Review: The Sentinels of Andersonville

Some stories are drawn in black and white because the black is so deep and so dark that we could not bear to read them without the light to keep us from drowning. Yes, I know I'm mixing metaphors, but I just finished reading The Sentinels of Andersonville and I'm feeling a bit scrambled. The Civil War prison camp at Andersonville was a piece of hell on earth, and reading about it at all would be unbearable without the counterpoint of the genuinely good people who tried to do something about it.

Tracy Groot's historical novel was inspired by an incident during the Civil War, when some concerned people from Americus, Georgia, having learned of the plight of the starving prisoners of war in nearby Fort Sumter, took up a collection of food and tried to deliver it to feed their starving enemies. They were turned away, their food undelivered. Groot imagines a story inspired by them and the other individuals who did what they could to stand against the evil among them.

The descriptions in the novel of the conditions in the camp – and I suspect that Groot spared us some of the worst – are quite simply hellacious. We can count ourselves lucky that words do not convey actual smells. But the novel focuses on the people of integrity who tried in their various ways to do something about it and while they weren't able to eradicate the evil they were at least able to alleviate it a bit. And because we spend the bulk of our time with them rather than down in the camp (although we do spend some time there), it becomes bearable reading. Not just bearable, inspiring. The deep friendships and romances that form between the people battling vicious hatred, the ones who can see the human face of their enemies and who bear the reproach of being branded traitors for doing so, balance out the horror of those who knew exactly what was going on and didn't care, or worse, actively supported it. In real life, the commander of the camp, Captain Henry Wirz, was put to death for war crimes in 1865.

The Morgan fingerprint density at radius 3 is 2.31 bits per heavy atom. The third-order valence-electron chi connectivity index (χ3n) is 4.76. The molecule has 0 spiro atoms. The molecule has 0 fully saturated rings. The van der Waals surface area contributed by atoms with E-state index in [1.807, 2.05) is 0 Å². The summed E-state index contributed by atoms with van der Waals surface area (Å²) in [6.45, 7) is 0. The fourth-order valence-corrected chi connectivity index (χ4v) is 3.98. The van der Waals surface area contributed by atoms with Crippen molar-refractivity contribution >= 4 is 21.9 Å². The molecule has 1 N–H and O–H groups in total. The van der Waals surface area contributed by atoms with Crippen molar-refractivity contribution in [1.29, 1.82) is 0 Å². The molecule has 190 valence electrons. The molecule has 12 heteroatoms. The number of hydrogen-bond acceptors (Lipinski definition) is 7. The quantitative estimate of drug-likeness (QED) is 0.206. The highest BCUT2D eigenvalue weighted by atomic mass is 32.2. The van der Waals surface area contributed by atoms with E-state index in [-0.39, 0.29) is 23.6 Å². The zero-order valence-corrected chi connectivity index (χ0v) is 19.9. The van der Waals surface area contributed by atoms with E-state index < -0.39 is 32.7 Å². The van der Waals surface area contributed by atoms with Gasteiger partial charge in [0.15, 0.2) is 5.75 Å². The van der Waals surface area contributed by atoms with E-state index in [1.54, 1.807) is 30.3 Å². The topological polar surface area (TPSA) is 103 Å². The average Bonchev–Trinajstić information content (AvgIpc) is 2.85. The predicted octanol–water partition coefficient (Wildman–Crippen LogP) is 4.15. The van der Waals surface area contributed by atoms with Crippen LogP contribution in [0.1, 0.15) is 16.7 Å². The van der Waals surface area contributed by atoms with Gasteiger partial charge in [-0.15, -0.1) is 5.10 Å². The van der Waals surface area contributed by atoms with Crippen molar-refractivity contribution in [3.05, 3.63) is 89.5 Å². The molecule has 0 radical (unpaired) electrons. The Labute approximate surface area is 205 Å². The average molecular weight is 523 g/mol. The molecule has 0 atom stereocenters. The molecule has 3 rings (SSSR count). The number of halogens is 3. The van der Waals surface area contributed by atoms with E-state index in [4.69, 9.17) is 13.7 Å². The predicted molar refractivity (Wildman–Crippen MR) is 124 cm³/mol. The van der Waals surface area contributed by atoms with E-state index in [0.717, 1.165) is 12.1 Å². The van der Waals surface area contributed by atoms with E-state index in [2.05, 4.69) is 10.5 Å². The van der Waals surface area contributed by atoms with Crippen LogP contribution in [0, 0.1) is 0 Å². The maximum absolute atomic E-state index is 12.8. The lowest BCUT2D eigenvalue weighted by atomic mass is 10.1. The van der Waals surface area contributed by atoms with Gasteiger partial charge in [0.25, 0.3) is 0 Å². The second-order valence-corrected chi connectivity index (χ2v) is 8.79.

I enjoyed The Sentinels of Andersonville very much. Groot is a skilled, award-winning author who wins praise from almost every quarter, including a Pulitzer Prize winner, and is one of authors whose books I buy as soon as I see the name on the cover. I expected good things, and I got them. I smiled, I laughed, I fought back tears. And perhaps more important, it made me wonder what I should not be looking away from and what I can do about it. Yes, I'm afraid this book will do that to you.

My review of Tracy Groot's Madman

Tracy Groot's website